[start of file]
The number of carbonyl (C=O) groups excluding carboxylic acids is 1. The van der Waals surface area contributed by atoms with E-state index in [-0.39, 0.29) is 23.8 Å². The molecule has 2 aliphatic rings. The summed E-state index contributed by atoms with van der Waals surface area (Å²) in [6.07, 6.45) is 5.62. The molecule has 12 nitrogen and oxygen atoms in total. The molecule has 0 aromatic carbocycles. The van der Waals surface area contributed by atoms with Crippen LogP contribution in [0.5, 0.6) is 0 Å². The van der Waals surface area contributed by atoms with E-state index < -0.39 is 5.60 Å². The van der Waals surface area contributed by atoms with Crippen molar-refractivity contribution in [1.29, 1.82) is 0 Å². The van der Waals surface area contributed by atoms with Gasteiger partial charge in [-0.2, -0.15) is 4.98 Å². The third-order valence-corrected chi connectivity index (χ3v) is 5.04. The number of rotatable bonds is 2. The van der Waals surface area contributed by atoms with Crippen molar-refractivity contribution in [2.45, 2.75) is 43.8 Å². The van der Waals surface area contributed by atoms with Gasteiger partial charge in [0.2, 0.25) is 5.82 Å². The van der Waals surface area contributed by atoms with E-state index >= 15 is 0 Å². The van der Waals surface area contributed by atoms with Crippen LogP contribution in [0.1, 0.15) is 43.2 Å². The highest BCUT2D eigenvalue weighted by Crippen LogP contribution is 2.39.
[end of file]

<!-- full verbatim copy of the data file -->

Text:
The number of carbonyl (C=O) groups excluding carboxylic acids is 1. The van der Waals surface area contributed by atoms with E-state index in [-0.39, 0.29) is 23.8 Å². The molecule has 2 aliphatic rings. The summed E-state index contributed by atoms with van der Waals surface area (Å²) in [6.07, 6.45) is 5.62. The molecule has 12 nitrogen and oxygen atoms in total. The molecule has 0 aromatic carbocycles. The van der Waals surface area contributed by atoms with Crippen LogP contribution in [0.5, 0.6) is 0 Å². The van der Waals surface area contributed by atoms with E-state index < -0.39 is 5.60 Å². The van der Waals surface area contributed by atoms with Crippen molar-refractivity contribution in [1.29, 1.82) is 0 Å². The van der Waals surface area contributed by atoms with Gasteiger partial charge in [-0.2, -0.15) is 4.98 Å². The third-order valence-corrected chi connectivity index (χ3v) is 5.04. The number of rotatable bonds is 2. The van der Waals surface area contributed by atoms with Crippen molar-refractivity contribution in [2.45, 2.75) is 43.8 Å². The van der Waals surface area contributed by atoms with Gasteiger partial charge in [0.2, 0.25) is 5.82 Å². The van der Waals surface area contributed by atoms with E-state index >= 15 is 0 Å². The van der Waals surface area contributed by atoms with Crippen LogP contribution in [0.1, 0.15) is 43.2 Å². The highest BCUT2D eigenvalue weighted by Crippen LogP contribution is 2.39.